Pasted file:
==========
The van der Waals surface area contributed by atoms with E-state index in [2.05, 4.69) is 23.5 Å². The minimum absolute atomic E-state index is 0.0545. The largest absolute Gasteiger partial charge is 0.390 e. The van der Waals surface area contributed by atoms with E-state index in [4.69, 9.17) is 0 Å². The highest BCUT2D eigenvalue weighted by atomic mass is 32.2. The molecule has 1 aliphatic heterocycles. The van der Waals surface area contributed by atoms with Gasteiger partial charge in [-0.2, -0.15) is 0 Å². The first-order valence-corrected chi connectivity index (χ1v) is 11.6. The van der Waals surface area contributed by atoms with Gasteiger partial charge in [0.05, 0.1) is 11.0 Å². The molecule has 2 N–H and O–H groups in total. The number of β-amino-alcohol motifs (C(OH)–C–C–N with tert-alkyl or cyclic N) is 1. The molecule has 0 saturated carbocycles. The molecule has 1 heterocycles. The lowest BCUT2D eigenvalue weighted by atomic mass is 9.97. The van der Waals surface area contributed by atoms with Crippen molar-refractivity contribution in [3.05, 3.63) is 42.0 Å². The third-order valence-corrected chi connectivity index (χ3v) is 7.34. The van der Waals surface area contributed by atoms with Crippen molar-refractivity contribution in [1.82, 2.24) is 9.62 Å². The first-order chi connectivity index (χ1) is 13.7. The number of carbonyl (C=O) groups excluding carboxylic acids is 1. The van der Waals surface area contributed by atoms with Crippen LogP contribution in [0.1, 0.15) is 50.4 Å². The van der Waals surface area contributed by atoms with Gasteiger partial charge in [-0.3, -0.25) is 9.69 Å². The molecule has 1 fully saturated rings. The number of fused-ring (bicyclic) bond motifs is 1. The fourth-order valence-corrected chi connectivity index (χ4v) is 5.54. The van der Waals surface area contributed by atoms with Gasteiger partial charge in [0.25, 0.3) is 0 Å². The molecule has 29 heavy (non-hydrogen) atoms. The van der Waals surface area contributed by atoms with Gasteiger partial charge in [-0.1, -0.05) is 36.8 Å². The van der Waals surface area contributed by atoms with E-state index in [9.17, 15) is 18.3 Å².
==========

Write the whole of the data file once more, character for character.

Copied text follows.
The van der Waals surface area contributed by atoms with E-state index in [2.05, 4.69) is 23.5 Å². The minimum absolute atomic E-state index is 0.0545. The largest absolute Gasteiger partial charge is 0.390 e. The van der Waals surface area contributed by atoms with E-state index in [4.69, 9.17) is 0 Å². The highest BCUT2D eigenvalue weighted by atomic mass is 32.2. The molecule has 1 aliphatic heterocycles. The van der Waals surface area contributed by atoms with Gasteiger partial charge in [-0.2, -0.15) is 0 Å². The first-order valence-corrected chi connectivity index (χ1v) is 11.6. The van der Waals surface area contributed by atoms with Gasteiger partial charge in [0.05, 0.1) is 11.0 Å². The molecule has 2 N–H and O–H groups in total. The number of β-amino-alcohol motifs (C(OH)–C–C–N with tert-alkyl or cyclic N) is 1. The molecule has 0 saturated carbocycles. The molecule has 1 heterocycles. The lowest BCUT2D eigenvalue weighted by atomic mass is 9.97. The van der Waals surface area contributed by atoms with Crippen molar-refractivity contribution in [3.05, 3.63) is 42.0 Å². The third-order valence-corrected chi connectivity index (χ3v) is 7.34. The van der Waals surface area contributed by atoms with Crippen molar-refractivity contribution in [1.82, 2.24) is 9.62 Å². The first-order chi connectivity index (χ1) is 13.7. The number of carbonyl (C=O) groups excluding carboxylic acids is 1. The van der Waals surface area contributed by atoms with Crippen LogP contribution in [0.1, 0.15) is 50.4 Å². The van der Waals surface area contributed by atoms with Gasteiger partial charge in [-0.3, -0.25) is 9.69 Å². The molecule has 1 fully saturated rings. The number of fused-ring (bicyclic) bond motifs is 1. The fourth-order valence-corrected chi connectivity index (χ4v) is 5.54. The van der Waals surface area contributed by atoms with Gasteiger partial charge in [0.25, 0.3) is 0 Å². The molecule has 29 heavy (non-hydrogen) atoms. The van der Waals surface area contributed by atoms with Gasteiger partial charge in [-0.1, -0.05) is 36.8 Å². The van der Waals surface area contributed by atoms with E-state index in [9.17, 15) is 18.3 Å².